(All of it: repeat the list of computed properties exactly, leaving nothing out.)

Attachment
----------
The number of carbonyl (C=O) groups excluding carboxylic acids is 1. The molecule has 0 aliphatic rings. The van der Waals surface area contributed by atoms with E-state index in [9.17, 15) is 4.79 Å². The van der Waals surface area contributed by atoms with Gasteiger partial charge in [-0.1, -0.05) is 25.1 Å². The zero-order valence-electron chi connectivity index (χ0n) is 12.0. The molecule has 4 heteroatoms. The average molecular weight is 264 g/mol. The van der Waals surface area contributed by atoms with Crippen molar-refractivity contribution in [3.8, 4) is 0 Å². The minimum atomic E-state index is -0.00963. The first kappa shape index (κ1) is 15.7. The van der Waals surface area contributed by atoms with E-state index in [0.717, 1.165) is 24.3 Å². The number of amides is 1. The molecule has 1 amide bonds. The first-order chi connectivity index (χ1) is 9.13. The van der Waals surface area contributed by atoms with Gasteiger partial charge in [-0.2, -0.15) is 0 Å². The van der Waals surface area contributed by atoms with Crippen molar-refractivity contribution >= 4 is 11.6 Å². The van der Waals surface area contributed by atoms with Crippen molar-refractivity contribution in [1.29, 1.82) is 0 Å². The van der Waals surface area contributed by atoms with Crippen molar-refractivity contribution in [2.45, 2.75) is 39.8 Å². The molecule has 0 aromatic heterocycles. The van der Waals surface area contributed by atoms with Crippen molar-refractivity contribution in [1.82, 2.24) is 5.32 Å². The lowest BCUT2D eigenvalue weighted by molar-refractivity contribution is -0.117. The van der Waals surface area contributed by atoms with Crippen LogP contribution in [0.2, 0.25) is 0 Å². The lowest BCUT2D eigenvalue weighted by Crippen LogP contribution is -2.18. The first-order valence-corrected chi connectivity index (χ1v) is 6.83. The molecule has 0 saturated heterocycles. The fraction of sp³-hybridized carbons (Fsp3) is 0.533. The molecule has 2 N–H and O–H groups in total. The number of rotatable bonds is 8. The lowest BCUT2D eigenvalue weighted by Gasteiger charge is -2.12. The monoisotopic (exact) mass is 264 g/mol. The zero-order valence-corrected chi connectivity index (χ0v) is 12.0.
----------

The number of carbonyl (C=O) groups excluding carboxylic acids is 1. The molecule has 0 aliphatic rings. The van der Waals surface area contributed by atoms with E-state index in [9.17, 15) is 4.79 Å². The van der Waals surface area contributed by atoms with Gasteiger partial charge in [-0.1, -0.05) is 25.1 Å². The zero-order valence-electron chi connectivity index (χ0n) is 12.0. The molecule has 4 heteroatoms. The average molecular weight is 264 g/mol. The van der Waals surface area contributed by atoms with Crippen molar-refractivity contribution in [3.8, 4) is 0 Å². The minimum atomic E-state index is -0.00963. The first kappa shape index (κ1) is 15.7. The van der Waals surface area contributed by atoms with E-state index in [0.717, 1.165) is 24.3 Å². The number of amides is 1. The molecule has 1 amide bonds. The first-order chi connectivity index (χ1) is 9.13. The van der Waals surface area contributed by atoms with Gasteiger partial charge in [-0.2, -0.15) is 0 Å². The van der Waals surface area contributed by atoms with Crippen molar-refractivity contribution >= 4 is 11.6 Å². The van der Waals surface area contributed by atoms with Crippen molar-refractivity contribution in [1.29, 1.82) is 0 Å². The van der Waals surface area contributed by atoms with Crippen molar-refractivity contribution in [2.45, 2.75) is 39.8 Å². The molecule has 0 aromatic heterocycles. The van der Waals surface area contributed by atoms with Crippen molar-refractivity contribution in [1.82, 2.24) is 5.32 Å². The lowest BCUT2D eigenvalue weighted by molar-refractivity contribution is -0.117. The van der Waals surface area contributed by atoms with Crippen LogP contribution in [0.2, 0.25) is 0 Å². The lowest BCUT2D eigenvalue weighted by Crippen LogP contribution is -2.18. The first-order valence-corrected chi connectivity index (χ1v) is 6.83. The molecule has 0 saturated heterocycles. The fraction of sp³-hybridized carbons (Fsp3) is 0.533. The molecule has 2 N–H and O–H groups in total. The number of rotatable bonds is 8. The lowest BCUT2D eigenvalue weighted by Gasteiger charge is -2.12. The monoisotopic (exact) mass is 264 g/mol. The zero-order valence-corrected chi connectivity index (χ0v) is 12.0.